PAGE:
‘Nude’ shades must no longer represent one skin tone and greater emphasis is placed on catering to all body types, agrees Libby Page, fashion market editor at Net-A-Porter. “We have seen a strong growth in brands offering a wider selection of shades and size ranges, to cater to women of all shapes, skin tones and sizes, and celebrate the female body in all its forms,” says Page. Digital native brands have been driving change with a new kind of messaging, and Page says that these brands are “redefining the idea of ‘sexy’ within the lingerie market”. She references up-and-coming brands Araks and Lonely, as well as Rees’s brand. New Zealand-based Lonely, which uses beautiful un-retouched images of models of every size, describes itself “for women who wear lingerie as a love letter to themselves”.
Rihanna’s underwear brand Savage X Fenty has included plus-size models and an abundance of nude shades since its inception in 2018, allowing the label to gain market share from Victoria’s Secret and other high street brands.
In September 2019 Savage X Fenty staged its first live show in New York, streamed on Amazon Prime. Bella and Gigi Hadid may have walked in it, but this was no Victoria’s Secret: it embraced models of all shapes, sizes and ethnicities. “Every woman deserves to feel sexy. We are sexy, we are multi-faceted and I want women to embrace that to the fullest,” says Rihanna in the show introduction.
But Arnold suggests that while the rules of underwear have changed, the appetite to alter the appearance of the body has not. “It's interesting how the purpose of underwear can be multiple – even during one period”, she says. “While the trend is towards softer, more comfortable underwear, the rise in shapewear, going to the gym and plastic surgery show that the desire to alter your body – from within or without – persists and will not disappear, just change in relation to contemporary ideals and technology.”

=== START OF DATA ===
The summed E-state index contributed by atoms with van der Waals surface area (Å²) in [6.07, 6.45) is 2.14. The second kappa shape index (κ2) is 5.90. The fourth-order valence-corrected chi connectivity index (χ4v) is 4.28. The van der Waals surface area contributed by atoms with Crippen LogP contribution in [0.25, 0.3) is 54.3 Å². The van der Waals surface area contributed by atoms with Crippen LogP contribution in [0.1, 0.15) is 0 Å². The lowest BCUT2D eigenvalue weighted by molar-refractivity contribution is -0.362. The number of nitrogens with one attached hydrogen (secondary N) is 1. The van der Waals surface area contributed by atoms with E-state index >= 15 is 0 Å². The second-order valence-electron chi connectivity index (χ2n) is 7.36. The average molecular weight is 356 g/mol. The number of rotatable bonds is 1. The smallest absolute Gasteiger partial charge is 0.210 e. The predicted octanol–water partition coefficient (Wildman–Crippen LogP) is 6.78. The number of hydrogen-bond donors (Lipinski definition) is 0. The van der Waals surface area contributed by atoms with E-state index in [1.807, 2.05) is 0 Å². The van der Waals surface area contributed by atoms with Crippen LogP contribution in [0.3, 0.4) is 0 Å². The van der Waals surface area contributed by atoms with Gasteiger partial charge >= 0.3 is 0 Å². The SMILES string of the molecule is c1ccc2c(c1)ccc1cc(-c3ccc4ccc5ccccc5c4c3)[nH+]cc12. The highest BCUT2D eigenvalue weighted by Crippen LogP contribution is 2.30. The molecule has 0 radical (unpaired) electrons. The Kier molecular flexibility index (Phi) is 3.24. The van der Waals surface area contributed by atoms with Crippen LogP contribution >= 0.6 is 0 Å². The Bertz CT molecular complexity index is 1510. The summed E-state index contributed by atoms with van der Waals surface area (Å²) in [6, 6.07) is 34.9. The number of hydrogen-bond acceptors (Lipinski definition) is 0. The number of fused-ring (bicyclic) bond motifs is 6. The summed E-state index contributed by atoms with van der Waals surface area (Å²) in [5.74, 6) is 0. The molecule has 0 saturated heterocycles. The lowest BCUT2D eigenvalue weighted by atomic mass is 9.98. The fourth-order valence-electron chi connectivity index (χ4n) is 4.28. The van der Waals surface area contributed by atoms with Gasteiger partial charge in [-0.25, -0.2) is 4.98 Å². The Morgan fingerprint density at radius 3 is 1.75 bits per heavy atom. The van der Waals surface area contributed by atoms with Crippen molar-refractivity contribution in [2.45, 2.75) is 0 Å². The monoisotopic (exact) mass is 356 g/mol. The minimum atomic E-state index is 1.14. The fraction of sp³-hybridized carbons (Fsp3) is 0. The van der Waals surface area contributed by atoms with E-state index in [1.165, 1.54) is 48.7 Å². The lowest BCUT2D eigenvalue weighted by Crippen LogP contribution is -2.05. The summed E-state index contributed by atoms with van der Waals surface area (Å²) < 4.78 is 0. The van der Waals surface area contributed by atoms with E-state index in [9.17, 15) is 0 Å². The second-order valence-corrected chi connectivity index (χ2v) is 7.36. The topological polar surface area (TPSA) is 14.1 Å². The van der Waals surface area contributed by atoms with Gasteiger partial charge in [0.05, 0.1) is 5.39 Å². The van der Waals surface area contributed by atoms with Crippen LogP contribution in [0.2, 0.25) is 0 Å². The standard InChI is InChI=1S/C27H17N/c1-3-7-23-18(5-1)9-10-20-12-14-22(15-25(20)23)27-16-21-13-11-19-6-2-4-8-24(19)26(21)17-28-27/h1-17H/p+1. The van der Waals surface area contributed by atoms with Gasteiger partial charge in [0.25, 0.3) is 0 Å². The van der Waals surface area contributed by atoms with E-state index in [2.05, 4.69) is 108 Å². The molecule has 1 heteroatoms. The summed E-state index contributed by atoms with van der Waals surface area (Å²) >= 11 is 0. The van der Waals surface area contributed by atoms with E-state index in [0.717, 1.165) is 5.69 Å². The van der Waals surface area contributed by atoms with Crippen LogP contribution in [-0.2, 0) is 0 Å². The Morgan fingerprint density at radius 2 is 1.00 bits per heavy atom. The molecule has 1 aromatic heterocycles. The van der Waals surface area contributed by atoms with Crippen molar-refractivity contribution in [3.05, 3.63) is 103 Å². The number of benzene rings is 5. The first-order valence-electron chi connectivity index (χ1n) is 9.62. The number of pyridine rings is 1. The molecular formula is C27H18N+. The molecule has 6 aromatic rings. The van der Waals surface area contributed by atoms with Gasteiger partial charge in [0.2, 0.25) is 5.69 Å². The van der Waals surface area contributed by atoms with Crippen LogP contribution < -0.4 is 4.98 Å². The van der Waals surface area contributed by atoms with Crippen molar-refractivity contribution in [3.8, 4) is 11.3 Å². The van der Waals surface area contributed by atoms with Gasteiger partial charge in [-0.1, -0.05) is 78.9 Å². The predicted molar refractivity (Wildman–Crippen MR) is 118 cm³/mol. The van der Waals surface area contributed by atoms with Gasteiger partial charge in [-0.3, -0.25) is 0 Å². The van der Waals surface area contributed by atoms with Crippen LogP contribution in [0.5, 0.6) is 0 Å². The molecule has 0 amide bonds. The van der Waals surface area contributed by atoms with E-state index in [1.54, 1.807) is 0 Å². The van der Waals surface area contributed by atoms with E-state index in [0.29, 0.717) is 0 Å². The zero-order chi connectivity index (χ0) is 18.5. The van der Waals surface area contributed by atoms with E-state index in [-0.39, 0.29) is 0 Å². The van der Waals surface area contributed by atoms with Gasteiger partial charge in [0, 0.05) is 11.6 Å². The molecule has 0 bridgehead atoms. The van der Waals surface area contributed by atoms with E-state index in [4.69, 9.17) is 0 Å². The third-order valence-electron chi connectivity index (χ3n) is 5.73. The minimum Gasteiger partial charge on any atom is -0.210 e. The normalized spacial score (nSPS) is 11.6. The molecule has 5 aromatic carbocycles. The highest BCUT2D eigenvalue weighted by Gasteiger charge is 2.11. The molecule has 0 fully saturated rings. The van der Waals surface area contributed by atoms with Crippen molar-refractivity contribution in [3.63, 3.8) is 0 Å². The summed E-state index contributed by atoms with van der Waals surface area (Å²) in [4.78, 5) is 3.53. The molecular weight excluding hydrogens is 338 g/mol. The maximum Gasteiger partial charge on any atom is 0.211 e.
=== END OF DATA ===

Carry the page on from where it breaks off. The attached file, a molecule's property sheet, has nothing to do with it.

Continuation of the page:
Lyst named shapewear as one of its big trends to watch in 2020, adding that searches for corsets by Vivienne Westwood have more than quadrupled year-on-year since they have been spotted on the likes of Bella Hadid, FKA Twigs and Miley Cyrus. The global shapewear market is growing fast. Skims, the much-hyped shapewear line launched by Kim Kardashian West, was said to sell out within minutes of its September 2019 launch. But like Les Girls Les Boys and Savage X Fenty, Kardashian West’s line presents itself as a brand for ‘every body’, with brand imagery that features an inclusive and diverse array of models, including her mum and a former prison inmate, Alice Marie Johnson.
Sexiness now is about being confident and comfortable being yourself – Serena Rees
The real shift in the underwear market is making the wearer looking good in their own eyes, not the eyes of someone else says Mazie Fisher, who founded the lingerie brand Beija.London with her sister Abbie Miranda. The brand’s aesthetic is pared-back, cool and inclusive. Last year the Beija.London unveiled a campaign featuring 27 women in 27 different sizes, to illustrate just how inclusive lingerie can be.
“It was important to us to create a lingerie brand where women feel welcome, celebrated, and can feel excited. Something for them, disregarding the male gaze or what is perceived as typically commercially attractive. We want to contribute in making lingerie a healthy shopping environment for future generations,” explains Fisher.
“As nearly-nude models sell the product, of course lingerie brands reflect the zeitgeist”, agrees the brand’s co-founder Miranda. “What’s good nowadays is the increasing variety of identities that women can see reflected back to them and the ability to find a lingerie brand that matches their own social attitudes; some women still love a push-up bra, and that is completely acceptable and not to be judged.”
Sex still sells, but it needs to be presented as something empowering for the wearer, not for the gratification of the gaze, it seems. Or as Serena Rees puts it: “It is about understanding that the only person who can validate you is you, that’s what’s changed; sexiness now is about being confident and comfortable being yourself”.